A third series of cycles comes under the heading of "domestic political cycle," and has two components. The first component is the liberalism- conservatism cycle. It has been in evidence since 1765, according to both Arthur Schlesinger senior and junior, and runs in thirty year cycles up to the twentieth century, when the cycle runs for fifteen years. There has been a liberal cycle since the early 1990s. The second component of the domestic political cycle is the liberty/union cycle, which coincides with the introversion/extroversion cycle. During an introverted time, the focus is on resolving battles over individual security and rights, which illustrates the liberty cycle. During an extroverted time, the focus shifts to more cooperative efforts and the formation of international organizations, which describes the union cycle.
The proof of the existence of these myriad cycles and the development of realistic idealism is laid out in the body of the book (Chapters Two through Seven, each chapter dealing with a challenge to U.S. freedom and its resolution) by way of copious quotes from speeches by U.S. presidents and other important political figures, as well as from documents and proclamations, in meticulous reporting of foreign policy events by way of extensive footnotes. Additionally, Professor Klingberg includes presidential election returns, public opinion polls, and discussions of religious trends as evidence for the cycles. Through this impressive catalog, Klingberg convincingly demonstrates that there are patterns to U.S. foreign policy behavior. For example, calculating from all of the listed cycles, the United States is currently in an extroverted, idealistic, synthetic, world international, liberal, and union phase in its foreign policy history. This cycle assessment matches well the current situation, with the emphasis on an active foreign policy based on expansion of open markets and democratic governments, along with a greater reliance on international organizations to help carry out foreign policy tasks.
However, as in any broad, sweeping theory, there are bound to be exceptions as well as inconsistencies. "Cycles may come and go with regularity, but specific events appear unpredictable and often surprising" (p. 448). For instance, while the withdrawal from Vietnam beginning in the late 1960s and a preoccupation with domestic political scandal can coincide with an introverted foreign policy cycle, the cultivation of ties with communist China, the signing of arms control agreements with the Soviet Union, the activist promotion of human rights, and the involvement in Central American conflicts (as well as Grenada) do not fit completely within the 1967-87 introverted cycle. The cyclic commonalities of foreign policy events, though, do outweigh the inconsistencies.
One advantage to relying on an events catalog to carry the argument by sheer weight of the evidence, as Klingberg does, is that the reader gains a wealth of U.S. historical information vis-a-vis foreign policy decisions. A downside, however, is that in lieu of employing a tighter narrative structure, Chapters Two through Seven do read at times like a catalog of foreign policy events rather than an analysis of them. This seems additionally to be an issue of style of argument when using historical documents as evidence to back up claims. Nevertheless, more analysis in these chapters would have added variety to the narration.
Because these cycles are complex and overlap one another, it behooves Professor Klingberg to explicate their meaning. This task he reserves for the opening and closing chapters of the book. The main challenge for any proponent of cycle theory in international relations is to explain what causes such periodicity. Armed with the notion that "human nature remains stable and generations still have approximately the same length" (p. 448), Klingberg's explanation for the periodicity of cycles seems rather metaphorical, in that the three cycles described above (and their sub-cycles) approximate a farming season: planting (thesis), growth and its challenges (antithesis), and harvest (synthesis). The implication is that the harvest of freedom and democracy will be complete by the early part of the twenty-first century, whereupon new foreign policy planting must begin, as it were.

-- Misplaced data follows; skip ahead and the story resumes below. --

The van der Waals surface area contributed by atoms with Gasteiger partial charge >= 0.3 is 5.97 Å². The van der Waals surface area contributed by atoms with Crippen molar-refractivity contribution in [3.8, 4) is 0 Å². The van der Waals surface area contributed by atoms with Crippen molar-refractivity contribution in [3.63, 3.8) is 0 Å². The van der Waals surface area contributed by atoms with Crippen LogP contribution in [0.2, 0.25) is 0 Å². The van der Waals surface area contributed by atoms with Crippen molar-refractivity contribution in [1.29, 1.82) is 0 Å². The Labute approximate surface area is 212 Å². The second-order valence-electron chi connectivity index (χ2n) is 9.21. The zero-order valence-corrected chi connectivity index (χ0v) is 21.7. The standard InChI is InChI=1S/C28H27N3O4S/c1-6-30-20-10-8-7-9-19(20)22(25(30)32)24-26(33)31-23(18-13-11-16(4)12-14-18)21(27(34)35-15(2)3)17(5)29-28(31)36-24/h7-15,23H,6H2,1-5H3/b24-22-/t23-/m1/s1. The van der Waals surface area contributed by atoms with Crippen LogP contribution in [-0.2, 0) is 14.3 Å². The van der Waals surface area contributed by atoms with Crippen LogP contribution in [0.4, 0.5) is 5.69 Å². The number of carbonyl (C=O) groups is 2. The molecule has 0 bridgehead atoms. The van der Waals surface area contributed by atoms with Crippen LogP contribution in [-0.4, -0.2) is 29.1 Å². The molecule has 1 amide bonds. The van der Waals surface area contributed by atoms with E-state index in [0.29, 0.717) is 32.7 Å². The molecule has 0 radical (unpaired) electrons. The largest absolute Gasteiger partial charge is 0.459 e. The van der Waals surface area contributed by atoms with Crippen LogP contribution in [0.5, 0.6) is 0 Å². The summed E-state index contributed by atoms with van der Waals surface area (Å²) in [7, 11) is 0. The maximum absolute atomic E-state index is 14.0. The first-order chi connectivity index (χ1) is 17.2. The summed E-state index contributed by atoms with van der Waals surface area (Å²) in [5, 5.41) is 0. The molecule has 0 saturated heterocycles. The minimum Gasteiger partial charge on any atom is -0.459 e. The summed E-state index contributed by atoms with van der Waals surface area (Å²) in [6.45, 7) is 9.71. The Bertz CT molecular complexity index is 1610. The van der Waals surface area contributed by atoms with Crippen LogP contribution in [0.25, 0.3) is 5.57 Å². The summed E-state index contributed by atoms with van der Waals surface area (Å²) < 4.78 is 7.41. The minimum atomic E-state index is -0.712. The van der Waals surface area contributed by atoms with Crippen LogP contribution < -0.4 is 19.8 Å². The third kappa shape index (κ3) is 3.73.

But this explanation has less potential as an "independent variable" (to adopt Richard Rosecrance's language) explaining the existence of cycles, than does a major theme in Fareed Zakaria's From Wealth to Power: The Unusual Origins of America's World Role(1998): Zakaria suggests that the domestic strengthening of the U.S. federal government and the weakening of the state governments in the late nineteenth century allowed the United States to pursue a more vigorous international agenda (coinciding with Klingberg's second cultural political development cycle). Additionally, international events themselves could compel the United States to feel more realistic or idealistic. Indeed, whether events cause the cycles or whether the cycles shape the events is an important unanswered question. The direction of the causal arrow is left for the reader to decide.
In spite of these criticisms, Klingberg has written a thoughtful treatment of U.S. foreign policy from an interesting perspective. The closing chapter ends on a particularly optimistic note, that comes from a close reading of cycle theory. With the breakdown of the Soviet Union and the rise in democracy and liberalism worldwide, Klingberg suggests that this moment is an opportunity for the United States to consolidate realistic idealism into world leadership for the next two decades. In contrast to a recent literature lamenting the perhaps irreversible decline in U.S. global power, Klingberg has a more rosy appraisal of U.S. international fortune, at least until it is time to till and replant the foreign policy soil. The inescapable conclusion is that foreign policy rises and declines are highly reversible. It is a provocative conclusion that follows from this able and extensive treatment of U.S. foreign policy from a cyclic perspective.
This review was commissioned for H-Pol by Lex Renda <firstname.lastname@example.org>
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Ross E. Burkhart. Review of Klingberg, Frank L., Positive Expectations of America's World Role: Historical Cycles of Realistic Idealism.